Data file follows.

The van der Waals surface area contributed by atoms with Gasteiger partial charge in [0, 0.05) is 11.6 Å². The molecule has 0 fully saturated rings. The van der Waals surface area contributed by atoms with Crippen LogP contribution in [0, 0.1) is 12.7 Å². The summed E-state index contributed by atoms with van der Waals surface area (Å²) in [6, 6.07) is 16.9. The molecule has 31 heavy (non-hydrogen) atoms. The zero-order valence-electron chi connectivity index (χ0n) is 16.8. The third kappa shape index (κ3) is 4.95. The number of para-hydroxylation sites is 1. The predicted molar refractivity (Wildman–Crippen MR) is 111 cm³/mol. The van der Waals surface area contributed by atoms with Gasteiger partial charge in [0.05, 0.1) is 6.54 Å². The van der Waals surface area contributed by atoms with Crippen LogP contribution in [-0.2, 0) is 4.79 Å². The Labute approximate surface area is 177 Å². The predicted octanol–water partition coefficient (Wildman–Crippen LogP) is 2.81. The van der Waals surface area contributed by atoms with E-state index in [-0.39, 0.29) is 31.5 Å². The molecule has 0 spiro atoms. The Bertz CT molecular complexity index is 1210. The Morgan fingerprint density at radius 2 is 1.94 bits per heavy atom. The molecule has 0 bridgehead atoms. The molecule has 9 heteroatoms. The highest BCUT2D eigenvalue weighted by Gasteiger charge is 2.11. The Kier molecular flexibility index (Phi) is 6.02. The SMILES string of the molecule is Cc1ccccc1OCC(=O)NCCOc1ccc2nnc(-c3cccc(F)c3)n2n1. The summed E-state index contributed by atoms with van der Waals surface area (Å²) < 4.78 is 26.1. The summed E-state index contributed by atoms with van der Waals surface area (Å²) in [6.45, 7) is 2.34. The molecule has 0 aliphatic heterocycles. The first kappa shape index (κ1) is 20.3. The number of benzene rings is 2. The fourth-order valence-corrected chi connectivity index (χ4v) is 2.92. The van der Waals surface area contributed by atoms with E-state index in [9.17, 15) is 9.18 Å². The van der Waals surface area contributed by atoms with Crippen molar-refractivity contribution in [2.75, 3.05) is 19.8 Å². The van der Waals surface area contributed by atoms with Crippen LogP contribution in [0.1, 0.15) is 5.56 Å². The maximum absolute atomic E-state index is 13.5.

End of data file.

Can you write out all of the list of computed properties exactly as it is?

The van der Waals surface area contributed by atoms with Gasteiger partial charge in [0, 0.05) is 11.6 Å². The molecule has 0 fully saturated rings. The van der Waals surface area contributed by atoms with Crippen LogP contribution in [0, 0.1) is 12.7 Å². The summed E-state index contributed by atoms with van der Waals surface area (Å²) in [6, 6.07) is 16.9. The molecule has 31 heavy (non-hydrogen) atoms. The zero-order valence-electron chi connectivity index (χ0n) is 16.8. The third kappa shape index (κ3) is 4.95. The number of para-hydroxylation sites is 1. The predicted molar refractivity (Wildman–Crippen MR) is 111 cm³/mol. The van der Waals surface area contributed by atoms with Gasteiger partial charge in [0.05, 0.1) is 6.54 Å². The van der Waals surface area contributed by atoms with Crippen LogP contribution in [-0.2, 0) is 4.79 Å². The Labute approximate surface area is 177 Å². The predicted octanol–water partition coefficient (Wildman–Crippen LogP) is 2.81. The van der Waals surface area contributed by atoms with E-state index in [-0.39, 0.29) is 31.5 Å². The molecule has 0 spiro atoms. The Bertz CT molecular complexity index is 1210. The Morgan fingerprint density at radius 2 is 1.94 bits per heavy atom. The molecule has 0 bridgehead atoms. The molecule has 9 heteroatoms. The highest BCUT2D eigenvalue weighted by Gasteiger charge is 2.11. The Kier molecular flexibility index (Phi) is 6.02. The SMILES string of the molecule is Cc1ccccc1OCC(=O)NCCOc1ccc2nnc(-c3cccc(F)c3)n2n1. The summed E-state index contributed by atoms with van der Waals surface area (Å²) < 4.78 is 26.1. The summed E-state index contributed by atoms with van der Waals surface area (Å²) in [6.45, 7) is 2.34. The molecule has 0 aliphatic heterocycles. The first kappa shape index (κ1) is 20.3. The number of benzene rings is 2. The fourth-order valence-corrected chi connectivity index (χ4v) is 2.92. The van der Waals surface area contributed by atoms with E-state index in [9.17, 15) is 9.18 Å². The van der Waals surface area contributed by atoms with Crippen molar-refractivity contribution in [2.75, 3.05) is 19.8 Å². The van der Waals surface area contributed by atoms with Crippen LogP contribution in [0.1, 0.15) is 5.56 Å². The maximum absolute atomic E-state index is 13.5.